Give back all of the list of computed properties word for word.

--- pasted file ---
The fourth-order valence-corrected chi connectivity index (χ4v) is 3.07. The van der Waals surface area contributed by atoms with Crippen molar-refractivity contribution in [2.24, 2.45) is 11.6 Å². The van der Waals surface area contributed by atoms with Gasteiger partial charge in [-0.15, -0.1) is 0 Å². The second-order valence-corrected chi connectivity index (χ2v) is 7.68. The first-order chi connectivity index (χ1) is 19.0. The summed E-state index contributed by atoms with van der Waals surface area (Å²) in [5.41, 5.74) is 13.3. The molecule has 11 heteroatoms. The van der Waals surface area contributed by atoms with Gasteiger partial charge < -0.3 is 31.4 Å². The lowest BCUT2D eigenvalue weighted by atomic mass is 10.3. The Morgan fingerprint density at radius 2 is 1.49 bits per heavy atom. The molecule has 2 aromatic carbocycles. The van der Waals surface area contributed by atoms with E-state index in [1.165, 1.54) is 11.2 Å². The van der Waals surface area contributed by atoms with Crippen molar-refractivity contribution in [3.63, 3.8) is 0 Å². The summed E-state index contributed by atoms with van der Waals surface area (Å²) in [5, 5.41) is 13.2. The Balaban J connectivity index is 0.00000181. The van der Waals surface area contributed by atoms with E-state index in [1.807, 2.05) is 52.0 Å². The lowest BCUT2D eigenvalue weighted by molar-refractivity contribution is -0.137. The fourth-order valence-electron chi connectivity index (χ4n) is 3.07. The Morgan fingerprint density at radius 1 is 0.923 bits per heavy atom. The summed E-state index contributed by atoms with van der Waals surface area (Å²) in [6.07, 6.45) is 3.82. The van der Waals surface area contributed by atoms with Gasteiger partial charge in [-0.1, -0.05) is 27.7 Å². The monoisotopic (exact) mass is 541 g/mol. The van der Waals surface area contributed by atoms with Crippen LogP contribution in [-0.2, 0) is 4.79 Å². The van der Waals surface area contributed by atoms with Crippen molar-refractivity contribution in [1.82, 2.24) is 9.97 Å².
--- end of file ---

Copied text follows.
The fourth-order valence-corrected chi connectivity index (χ4v) is 3.07. The van der Waals surface area contributed by atoms with Crippen molar-refractivity contribution in [2.24, 2.45) is 11.6 Å². The van der Waals surface area contributed by atoms with Gasteiger partial charge in [-0.15, -0.1) is 0 Å². The second-order valence-corrected chi connectivity index (χ2v) is 7.68. The first-order chi connectivity index (χ1) is 19.0. The summed E-state index contributed by atoms with van der Waals surface area (Å²) in [5.41, 5.74) is 13.3. The molecule has 11 heteroatoms. The van der Waals surface area contributed by atoms with Gasteiger partial charge < -0.3 is 31.4 Å². The lowest BCUT2D eigenvalue weighted by atomic mass is 10.3. The Morgan fingerprint density at radius 2 is 1.49 bits per heavy atom. The molecule has 2 aromatic carbocycles. The van der Waals surface area contributed by atoms with E-state index in [1.165, 1.54) is 11.2 Å². The van der Waals surface area contributed by atoms with Crippen molar-refractivity contribution in [3.63, 3.8) is 0 Å². The summed E-state index contributed by atoms with van der Waals surface area (Å²) in [5, 5.41) is 13.2. The Balaban J connectivity index is 0.00000181. The van der Waals surface area contributed by atoms with E-state index in [1.807, 2.05) is 52.0 Å². The lowest BCUT2D eigenvalue weighted by molar-refractivity contribution is -0.137. The fourth-order valence-electron chi connectivity index (χ4n) is 3.07. The Morgan fingerprint density at radius 1 is 0.923 bits per heavy atom. The summed E-state index contributed by atoms with van der Waals surface area (Å²) in [6.07, 6.45) is 3.82. The van der Waals surface area contributed by atoms with Gasteiger partial charge in [-0.1, -0.05) is 27.7 Å². The monoisotopic (exact) mass is 541 g/mol. The van der Waals surface area contributed by atoms with Crippen LogP contribution in [-0.2, 0) is 4.79 Å². The van der Waals surface area contributed by atoms with Crippen molar-refractivity contribution in [1.82, 2.24) is 9.97 Å².